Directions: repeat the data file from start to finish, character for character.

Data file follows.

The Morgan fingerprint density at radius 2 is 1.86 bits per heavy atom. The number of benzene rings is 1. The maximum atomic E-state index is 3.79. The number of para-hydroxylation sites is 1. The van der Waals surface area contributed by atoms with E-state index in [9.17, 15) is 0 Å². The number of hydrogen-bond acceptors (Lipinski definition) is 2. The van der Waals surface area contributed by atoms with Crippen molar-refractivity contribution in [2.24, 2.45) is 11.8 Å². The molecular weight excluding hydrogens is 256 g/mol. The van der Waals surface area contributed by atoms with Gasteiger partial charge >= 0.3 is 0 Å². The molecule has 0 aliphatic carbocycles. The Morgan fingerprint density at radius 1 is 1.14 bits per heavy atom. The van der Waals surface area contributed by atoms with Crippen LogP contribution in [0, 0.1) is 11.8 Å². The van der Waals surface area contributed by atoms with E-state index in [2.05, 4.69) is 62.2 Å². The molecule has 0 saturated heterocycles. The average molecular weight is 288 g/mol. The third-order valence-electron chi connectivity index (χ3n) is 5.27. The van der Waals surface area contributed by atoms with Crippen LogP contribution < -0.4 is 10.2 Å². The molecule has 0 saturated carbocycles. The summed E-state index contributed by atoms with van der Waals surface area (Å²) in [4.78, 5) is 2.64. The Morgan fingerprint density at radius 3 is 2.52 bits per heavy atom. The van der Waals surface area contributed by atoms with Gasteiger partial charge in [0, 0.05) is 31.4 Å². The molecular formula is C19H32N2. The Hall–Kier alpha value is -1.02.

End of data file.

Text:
The Morgan fingerprint density at radius 2 is 1.86 bits per heavy atom. The number of benzene rings is 1. The maximum atomic E-state index is 3.79. The number of para-hydroxylation sites is 1. The van der Waals surface area contributed by atoms with E-state index in [9.17, 15) is 0 Å². The number of hydrogen-bond acceptors (Lipinski definition) is 2. The van der Waals surface area contributed by atoms with Crippen molar-refractivity contribution in [2.24, 2.45) is 11.8 Å². The molecular weight excluding hydrogens is 256 g/mol. The van der Waals surface area contributed by atoms with Gasteiger partial charge >= 0.3 is 0 Å². The molecule has 0 aliphatic carbocycles. The Morgan fingerprint density at radius 1 is 1.14 bits per heavy atom. The van der Waals surface area contributed by atoms with Crippen LogP contribution in [0, 0.1) is 11.8 Å². The van der Waals surface area contributed by atoms with E-state index in [2.05, 4.69) is 62.2 Å². The molecule has 0 saturated heterocycles. The average molecular weight is 288 g/mol. The third-order valence-electron chi connectivity index (χ3n) is 5.27. The van der Waals surface area contributed by atoms with Crippen LogP contribution < -0.4 is 10.2 Å². The molecule has 0 saturated carbocycles. The summed E-state index contributed by atoms with van der Waals surface area (Å²) in [4.78, 5) is 2.64. The Morgan fingerprint density at radius 3 is 2.52 bits per heavy atom. The van der Waals surface area contributed by atoms with Gasteiger partial charge in [0, 0.05) is 31.4 Å². The molecular formula is C19H32N2. The Hall–Kier alpha value is -1.02.